Since the time of the Grim family, five other families have made 224 Broadway their home, each adding their own unique styles and renovations. The current owners operated Shining Dawn Bed and Breakfast at the home for 12 years from 2006 through 2018. Thousands of guests enjoyed staying at this beautiful home.
John Augustus Dempwolf was born October 3, 1848, in Brunswick, Germany, to Charles Dempwolf, a millwright, and Wilhelmina (Beaker) Dempwolf. He was the eldest of twelve children. In 1867 the family immigrated to the United States, settling in York. He was apprenticed to local carpenter William Gotwalt to learn the trade and worked in a planning mill as a drafter. In 1871 he relocated to New York City, where he enrolled in the night school of Cooper Union. After graduating in 1873 he worked as a construction superintendent in Boston and for Stephen Decatur Button in Philadelphia. In 1876 he returned to York, where he opened his own office as an architect. In 1884 he was joined by his younger brother Reinhardt Dempwolf as a drafter. Recognizing his brother’s talent for design, at his encouragement Reinhardt traveled to Paris, where he was admitted to the École des Beaux-Arts in 1886. In Paris he was a student of Julien Guadet, winner of the Prix de Rome in 1864. He returned to his brother in York in 1890, and remained his associate for the remainder of his life. In 1918 they were joined by Frederick G. Dempwolf, son of John. Like his uncle, Frederick had been educated at the Beaux-Arts in Paris. John A. Dempwolf died in 1926, after which Frederick succeeded to the practice, with Reinhardt as associate. Reinhardt Dempwolf retired in 1930, and died in 1944. Frederick practiced under his own name until his retirement in the 1960s, and died in 1970.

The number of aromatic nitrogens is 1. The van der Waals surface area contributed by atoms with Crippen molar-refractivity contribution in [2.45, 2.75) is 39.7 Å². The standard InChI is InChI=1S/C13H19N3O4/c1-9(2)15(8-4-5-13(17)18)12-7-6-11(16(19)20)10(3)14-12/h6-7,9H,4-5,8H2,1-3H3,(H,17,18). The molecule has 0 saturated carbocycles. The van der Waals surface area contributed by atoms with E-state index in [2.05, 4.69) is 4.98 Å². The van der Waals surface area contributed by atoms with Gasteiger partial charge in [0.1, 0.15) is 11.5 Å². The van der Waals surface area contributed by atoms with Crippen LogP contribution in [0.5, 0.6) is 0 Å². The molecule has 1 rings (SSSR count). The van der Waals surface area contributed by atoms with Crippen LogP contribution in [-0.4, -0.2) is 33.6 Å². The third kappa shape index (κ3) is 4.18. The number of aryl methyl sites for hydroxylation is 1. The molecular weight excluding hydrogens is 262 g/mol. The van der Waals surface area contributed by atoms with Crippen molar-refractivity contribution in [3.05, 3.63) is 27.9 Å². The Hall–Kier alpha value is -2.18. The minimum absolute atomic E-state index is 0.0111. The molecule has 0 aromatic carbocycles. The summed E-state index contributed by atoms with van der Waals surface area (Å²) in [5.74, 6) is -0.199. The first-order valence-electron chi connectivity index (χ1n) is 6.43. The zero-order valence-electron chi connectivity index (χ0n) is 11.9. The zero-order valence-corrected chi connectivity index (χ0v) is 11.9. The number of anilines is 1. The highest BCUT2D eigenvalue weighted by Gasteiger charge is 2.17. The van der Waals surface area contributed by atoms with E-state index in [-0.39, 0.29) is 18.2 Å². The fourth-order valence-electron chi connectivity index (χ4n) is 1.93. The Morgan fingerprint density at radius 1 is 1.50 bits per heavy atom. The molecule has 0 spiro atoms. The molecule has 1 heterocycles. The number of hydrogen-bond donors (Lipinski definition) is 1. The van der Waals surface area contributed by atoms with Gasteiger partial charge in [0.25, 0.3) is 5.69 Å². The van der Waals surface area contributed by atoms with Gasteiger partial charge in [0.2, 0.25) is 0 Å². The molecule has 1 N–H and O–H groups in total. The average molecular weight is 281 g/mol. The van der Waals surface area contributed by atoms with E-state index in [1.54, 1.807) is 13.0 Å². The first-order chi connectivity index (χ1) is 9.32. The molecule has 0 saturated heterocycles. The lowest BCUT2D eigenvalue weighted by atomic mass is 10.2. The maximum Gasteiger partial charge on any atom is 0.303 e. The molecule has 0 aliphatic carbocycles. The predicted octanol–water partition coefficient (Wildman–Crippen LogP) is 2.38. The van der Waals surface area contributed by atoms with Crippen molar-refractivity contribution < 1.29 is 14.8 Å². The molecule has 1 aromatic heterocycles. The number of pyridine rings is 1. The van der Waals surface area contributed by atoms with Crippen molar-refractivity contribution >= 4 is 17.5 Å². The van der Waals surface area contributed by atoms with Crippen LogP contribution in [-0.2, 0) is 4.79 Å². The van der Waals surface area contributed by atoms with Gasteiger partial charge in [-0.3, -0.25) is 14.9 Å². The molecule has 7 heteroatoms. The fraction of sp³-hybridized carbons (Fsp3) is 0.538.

The Hanover Historic District is a national historic district located in Hanover in York County, Pennsylvania. Bordered roughly by Elm Avenue, Broadway, Eisenhower Drive, Hollywood Avenue, and the borough’s boundary line, this district encompasses 2,632 contributing buildings, four contributing sites, three contributing structures, and one contributing object (The Picket) in the central business district and surrounding residential area of Hanover.
The community of Hanover, Pennsylvania had its beginnings in a grant of 10,000 acres (40 km2) of land by Charles Calvert, the fourth Lord Baltimore to the Irish nobleman and Maryland resident John Digges in 1727. Named Digges Choice at the time, the name was changed to the Conewago Settlement in 1730 when Catholic settlers from Pennsylvania and Maryland began relocating there in increasing numbers.